The beach consists of gently sloping sand, protected by groynes, below shingle. Swimming is excellent, and lifeguards are on duty every day in summer. There are two slipways, but access is restricted and parking near the front is difficult.
The station is now the eastern terminus and headquarters of the North Norfolk Railway, which runs to Weybourne. It has a fine display of steam locomotives, vintage carriages, and other railway relics.
At Upper Sheringham, a mile inland, Sheringham Hall is set in a fine park, with a spectacular display of rhododendrons in early summer. The park is open to the public on certain days.
The beach, in one of the few gaps along this coast, is reached down Water Lane. It is sandy with pebbly patches, and is generally safe for swimming, though swimmers should watch out for offshore rocks just below the surface.
South of the A149 a road leads up to the so-called ‘Roman Camp’ on Beacon Hill, at 329 ft the highest point in Norfolk. The National Trust owns 71 acres of the hilltop, which is heavily planted with trees; gaps between them give views of the sea. There is space for parking.
At West Runton is the North Norfolk Heavy Horse and Pony Centre, a collection of horses large and small, from the massive Shire to the tiny Shetland. The centre is open daily in summer; the horses are shown at work, and can be driven or ridden.
Outside West Runton, on the Sheringham road, a track beside a caravan park and over a level crossing leads to the fine church of Beeston Regis, standing isolated on a clifftop in the middle of a field. It has a magnificent 15th-century choir screen, painted with figures of the Apostles.
A steep ramp leads through East Runton Gap to the beach, which is sand below shingle, with safe swimming. At the foot of the ramp there are usually two or three crab boats, hauled up from the sea by tractors. Small boats can be launched in settled conditions, near high water.
At the end of the 18th century, smart houses began to be built for summer visitors around the cottages of the old fishing port of Cromer. Its importance is shown by the size and magnificence of its church of St Peter and St Paul, which has a Perpendicular tower, 160 ft high and the tallest in Norfolk. Cromer originally stood some way inland, but the town of Shipden was gradually destroyed by the sea during the Middle Ages, and Cromer look its place.
Nowadays it is best known for two things – the quality of the crabs caught by its crab boats, which are usually drawn up on shore, and the brave deeds of its lifeboatmen, who during the Second World War saved 450 lives. The most famous lifeboatman of all, Henry Blogg, coxswain from 1909 to 1947, is commemorated by a bronze bust, which gazes out to sea from North Lodge Park, not far from the old lifeboat house, now a lifeboat museum. The museum is at the foot of a steep road called The Gangway, which is paved with granite blocks arranged with their corners sticking up, to give a grip to horses’ hooves pulling cargo up from the beach. The modern lifeboat is housed above a slipway at the end of the pier. Behind the church, several cottages have been restored to create a museum that gives a picture of sailors’ homes a century ago.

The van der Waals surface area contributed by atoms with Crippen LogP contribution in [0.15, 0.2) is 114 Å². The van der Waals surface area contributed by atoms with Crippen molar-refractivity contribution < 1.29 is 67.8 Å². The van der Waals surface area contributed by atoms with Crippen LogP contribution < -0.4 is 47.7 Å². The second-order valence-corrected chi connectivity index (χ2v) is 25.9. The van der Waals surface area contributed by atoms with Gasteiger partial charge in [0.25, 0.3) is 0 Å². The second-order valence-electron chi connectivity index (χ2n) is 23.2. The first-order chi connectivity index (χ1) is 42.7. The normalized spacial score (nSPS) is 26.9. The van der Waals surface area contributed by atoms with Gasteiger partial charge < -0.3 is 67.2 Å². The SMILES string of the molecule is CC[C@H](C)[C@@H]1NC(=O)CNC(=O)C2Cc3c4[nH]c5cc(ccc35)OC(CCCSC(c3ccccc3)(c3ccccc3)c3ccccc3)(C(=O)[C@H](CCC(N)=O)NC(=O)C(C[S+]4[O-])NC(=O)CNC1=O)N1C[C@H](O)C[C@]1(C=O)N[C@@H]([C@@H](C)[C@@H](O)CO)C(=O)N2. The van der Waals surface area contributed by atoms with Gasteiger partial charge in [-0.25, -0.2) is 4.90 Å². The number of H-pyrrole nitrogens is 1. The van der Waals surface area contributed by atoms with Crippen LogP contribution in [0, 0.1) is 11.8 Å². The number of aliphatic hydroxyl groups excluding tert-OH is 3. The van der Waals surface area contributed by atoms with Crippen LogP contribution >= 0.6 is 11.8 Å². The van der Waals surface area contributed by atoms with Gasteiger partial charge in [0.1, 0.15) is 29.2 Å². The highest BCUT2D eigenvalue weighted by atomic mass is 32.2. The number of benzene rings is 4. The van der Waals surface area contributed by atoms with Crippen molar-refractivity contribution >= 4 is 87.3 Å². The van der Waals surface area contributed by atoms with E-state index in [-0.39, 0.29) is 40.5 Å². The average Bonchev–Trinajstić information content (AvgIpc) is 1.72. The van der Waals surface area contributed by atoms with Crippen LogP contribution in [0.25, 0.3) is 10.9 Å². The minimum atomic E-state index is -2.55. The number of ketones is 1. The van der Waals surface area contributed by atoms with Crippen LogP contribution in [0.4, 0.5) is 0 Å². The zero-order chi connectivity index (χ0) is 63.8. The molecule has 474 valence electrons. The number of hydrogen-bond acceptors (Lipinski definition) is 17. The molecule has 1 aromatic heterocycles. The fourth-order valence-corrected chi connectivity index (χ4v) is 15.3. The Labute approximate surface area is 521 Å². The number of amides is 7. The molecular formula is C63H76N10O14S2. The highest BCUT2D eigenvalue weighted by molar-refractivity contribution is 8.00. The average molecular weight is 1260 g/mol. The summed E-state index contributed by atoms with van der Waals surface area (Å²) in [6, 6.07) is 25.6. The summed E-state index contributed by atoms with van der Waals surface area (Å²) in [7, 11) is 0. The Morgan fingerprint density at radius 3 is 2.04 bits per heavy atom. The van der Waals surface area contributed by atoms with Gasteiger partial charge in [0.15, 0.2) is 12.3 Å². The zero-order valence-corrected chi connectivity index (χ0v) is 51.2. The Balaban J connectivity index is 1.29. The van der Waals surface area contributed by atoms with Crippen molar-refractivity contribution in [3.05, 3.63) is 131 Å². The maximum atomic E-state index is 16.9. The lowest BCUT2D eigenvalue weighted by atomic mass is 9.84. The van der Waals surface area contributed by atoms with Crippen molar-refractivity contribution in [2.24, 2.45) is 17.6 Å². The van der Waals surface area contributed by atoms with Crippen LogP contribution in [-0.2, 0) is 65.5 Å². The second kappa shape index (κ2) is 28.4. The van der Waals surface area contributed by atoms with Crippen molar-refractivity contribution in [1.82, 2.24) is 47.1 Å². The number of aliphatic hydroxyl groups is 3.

The beach is sand, scattered with shingle, with shallow pools left exposed at low tide. Swimming is safe, and there are lifeguards in summer. Boats can be launched from The Gangway, but access is steep and difficult. There is a small zoo, and the Pavilion Theatre has a summer season.
East of the town the ground rises steeply, with the lighthouse at the highest point. Built in 1833, it is 58 ft high and its light has a range of 23 miles. It is open to visitors on weekday afternoons, and is reached either on foot from Cromer along the cliffs, or by the entrance to the Royal Cromer Golf Club.
The beach at Overstrand is good sand, with some shingle, and is protected by groynes. The village is large and mainly modern, with access to the beach from a car park above a 100 ft cliff, either by steps or a steep track with a hairpin bend halfway down. There is a clifftop walk of 2 miles to Cromer. Because of the dangerous state of the cliffs east of Overstrand, there is no access to the sea as far as Mundesley, 5 miles along the coast.
PLACES TO SEE INLAND
Blickling Hall (NT), 10 miles S ol Cromer, via B1354. Jacobean house Mos! days in summer.
Felbrigg Hall (NT). 3 miles S ol Cromer, oil A149. 17th-century house Most alternoons in summer.
Holt Woodlands Country Park. 6 miles S of Blakeney, off B1149, viaA148.
Kelling Park Aviaries. 2 miles SW of Weybourne Daily.
Mannington Hall Gardens, near Saxthorpe, 12 miles SE of Blakeney on B1149, via A148. 15th-century manor house. Gardens some afternoons in summer: house by appointment.
Glandford Shell Museum, 2 miles SE of Blakeney. Weekdays.